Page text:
Tuesday, April 24, 2012


FLYING IN TO SACRAMENTO International one sails low over it. Crossing over to the west side on I-5 or I-80, one glimpses it and wonders, how do I get to that? “That” in this case is a lovely sinew of pavement that uses the eastern levee of the Sacramento River as a roadbed.

Close to town (exit Garden Highway from I-5 and head west), the tentacles of business park development and subdivisions subdue the old marinas and eateries of yesteryear. But the road quickly changes from four lanes to two as the scenery devolves to expanses of cropland to the right (east) and elegant homes on stilts on the riverside of the levee.

Vacant lots – fewer now than a few years before – still provide space between the upscale homes close in. I picture the well-off sitting on patios, watching the sunset and having recurring Huck Finn fantasies as errant logs flow south with the current. Fantasies that culminate in a soft Euro-foam mattress – not on a bed of cotton wood duff – at the conclusion of the sun’s display.

And about those cottonwoods: Further up the winding lane, the riparian habitat is less impacted by population growth. Except for the fact that one is riding a levee, it would be easy to picture the entire broad expanse of the Sacramento Valley dotted with stands of valley oak, and along tributary courses, willow and cottonwood.

This spring day, the cottonwood was in full flourish. Tufts of fibrous, pollen laden, well, cotton drifted through the air and around my helmet. I pictured the flow of air blasted across some new vehicle design in a wind tunnel. Some of that pollen, however, migrated through vents striking home in my eyes and nose. The former feeling like a gravel pit and the latter, a faucet. It takes practice and skill to sneeze inside a full-face helmet and not have to interrupt the journey for mop-up operations.

The river is full this late-April day. A cold and wet three weeks was followed by a day or two in the nineties. Snow fell in the mountains and then quickly began to melt, filling reservoirs and filling streams.

Prior to the construction of the levees, the months of March, April, May and into June would find the entire valley floor deep in water waiting to soak in or drain away. John C. Fremont noted this as his troops took hiatus just north at the Sutter Buttes during his march toward Monterey to wrest California from the Californios. Joining him on that speck of high ground, he reported, were black bear, deer, cougars, rattlesnakes and all manner of rodentry.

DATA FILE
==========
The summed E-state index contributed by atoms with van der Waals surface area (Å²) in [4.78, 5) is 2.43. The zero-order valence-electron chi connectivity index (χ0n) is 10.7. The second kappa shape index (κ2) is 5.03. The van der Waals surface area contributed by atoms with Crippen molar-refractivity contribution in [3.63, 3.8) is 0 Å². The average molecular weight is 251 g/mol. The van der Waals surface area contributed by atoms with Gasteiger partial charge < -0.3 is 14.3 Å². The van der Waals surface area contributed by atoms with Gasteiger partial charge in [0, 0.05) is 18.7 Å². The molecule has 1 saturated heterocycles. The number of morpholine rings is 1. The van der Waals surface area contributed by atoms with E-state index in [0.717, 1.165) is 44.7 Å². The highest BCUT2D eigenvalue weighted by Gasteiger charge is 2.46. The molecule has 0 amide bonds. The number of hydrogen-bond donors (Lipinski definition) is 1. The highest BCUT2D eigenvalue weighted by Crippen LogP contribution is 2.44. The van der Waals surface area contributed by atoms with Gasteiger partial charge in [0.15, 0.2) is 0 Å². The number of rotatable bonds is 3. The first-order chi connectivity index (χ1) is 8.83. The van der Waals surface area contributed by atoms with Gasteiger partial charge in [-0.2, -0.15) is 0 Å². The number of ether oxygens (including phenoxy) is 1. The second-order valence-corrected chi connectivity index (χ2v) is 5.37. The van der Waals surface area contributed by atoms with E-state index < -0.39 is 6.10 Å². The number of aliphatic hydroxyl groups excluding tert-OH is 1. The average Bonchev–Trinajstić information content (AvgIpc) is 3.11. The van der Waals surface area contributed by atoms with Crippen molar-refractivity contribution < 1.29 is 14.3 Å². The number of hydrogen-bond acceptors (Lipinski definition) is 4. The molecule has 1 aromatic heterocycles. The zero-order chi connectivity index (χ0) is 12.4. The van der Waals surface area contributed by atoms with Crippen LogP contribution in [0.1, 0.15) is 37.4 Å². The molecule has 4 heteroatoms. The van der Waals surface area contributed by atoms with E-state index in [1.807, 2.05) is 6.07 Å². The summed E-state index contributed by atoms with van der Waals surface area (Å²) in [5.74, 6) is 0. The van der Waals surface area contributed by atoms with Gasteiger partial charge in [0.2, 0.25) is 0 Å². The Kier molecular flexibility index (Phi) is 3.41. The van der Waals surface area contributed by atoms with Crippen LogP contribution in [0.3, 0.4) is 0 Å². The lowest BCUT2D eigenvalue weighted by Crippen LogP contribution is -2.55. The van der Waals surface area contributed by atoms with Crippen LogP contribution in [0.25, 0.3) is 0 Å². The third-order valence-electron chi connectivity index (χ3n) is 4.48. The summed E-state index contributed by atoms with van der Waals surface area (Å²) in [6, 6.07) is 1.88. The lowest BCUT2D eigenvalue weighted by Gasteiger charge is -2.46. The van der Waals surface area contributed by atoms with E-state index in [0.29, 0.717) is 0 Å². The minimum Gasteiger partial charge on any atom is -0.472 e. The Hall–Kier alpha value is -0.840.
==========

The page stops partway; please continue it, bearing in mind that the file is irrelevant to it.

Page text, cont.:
The river’s lode, called Valley Loam, is perhaps, the richest combination of soil ingredients anywhere on earth. Prior to the completion of the transcontinental railroad in 1869, wheat from the fertile Sacramento Valley was shipped from Colusa, just a bit north of here, around the horn to bakeries in cities along the east coast. Now, the flatland is home to stonefruit – peaches, plums, apricots and almonds, pears, row crops and rice.

Water is the life blood of the valley. Pumping stations to the west of the road feed farmlands to the east.  The lack of annual flooding leaves the land, perhaps, depleted, but life blood is life blood.  There'd be little or no agriculture here without the river, regardless of what we do to tame her.

Within sight of the urban center where a pickup truck is a bauble with deep shiny paint and wide chrome wheels, farmers use these vehicles for their intended purpose – ferrying feed to cattle, lugging fenceposts and wire to the job site and towing tractors, plows or a springtooth furrow. When not so engaged, I suspect the pickup rests atop the levee while the farmer fishes some slough, contemplating the simple wonder of it all.

THE RUN FROM SAC-METRO to the hamlet of Nicholas takes one thirty or forty leisurely minutes and carries the rider from a hectic yesterday to a pleasant past. Just before turning around to re-ride the section from the opposite direction, I pass a barn.
Peeking from behind the broken firewall and windshield frame of rusting 20s era Ford, positioned next to the barn it may have once lived in, a little boy in ragged cut-offs and torn t-shirt, undoubtedly playing hooky this day, waved at me as I passed on the Guzzi.

My first thought: Huck Finn? 


TODAY’S ROUTE: I-80 (business) to I-5, north. Exit “Garden Highway.” West toward the river, then north along its eastern levee.

 © 2012
Church of the Open Road Press

1 comment:

  1. Addendum: Ten years ago, just after I'd resumed riding following a fourteen year hiatus, I was out that way on W. Catlett Road on my new-to-me BMW R 1100 R. The day was cloaked in tule fog. A beautiful Swainson's Hawk was resting on a fence post. I figured I'd get a picture of him by outsmarting him. I killed the power and coasted quietly to a stop by the side of the road. Just as I retrieved my camera from the tank bag, the bird lifted off, flew a circle and landed a few fence posts further down. I fired up, drove passed him, turned around and snuck up on him from the other angle. Just as I lifted my camera to my eye, he lifted off again, circled and lit atop a power pole. I padded the bike fifty raised the camera, zoomed the lens and snapped a picture of a dot on top of a telephone pole against a gray, cloudy sky.

    I learned a valuable lesson out in those bottomlands: In order to outsmart a Swainson's Hawk you need to be smarter than the hawk in the first place.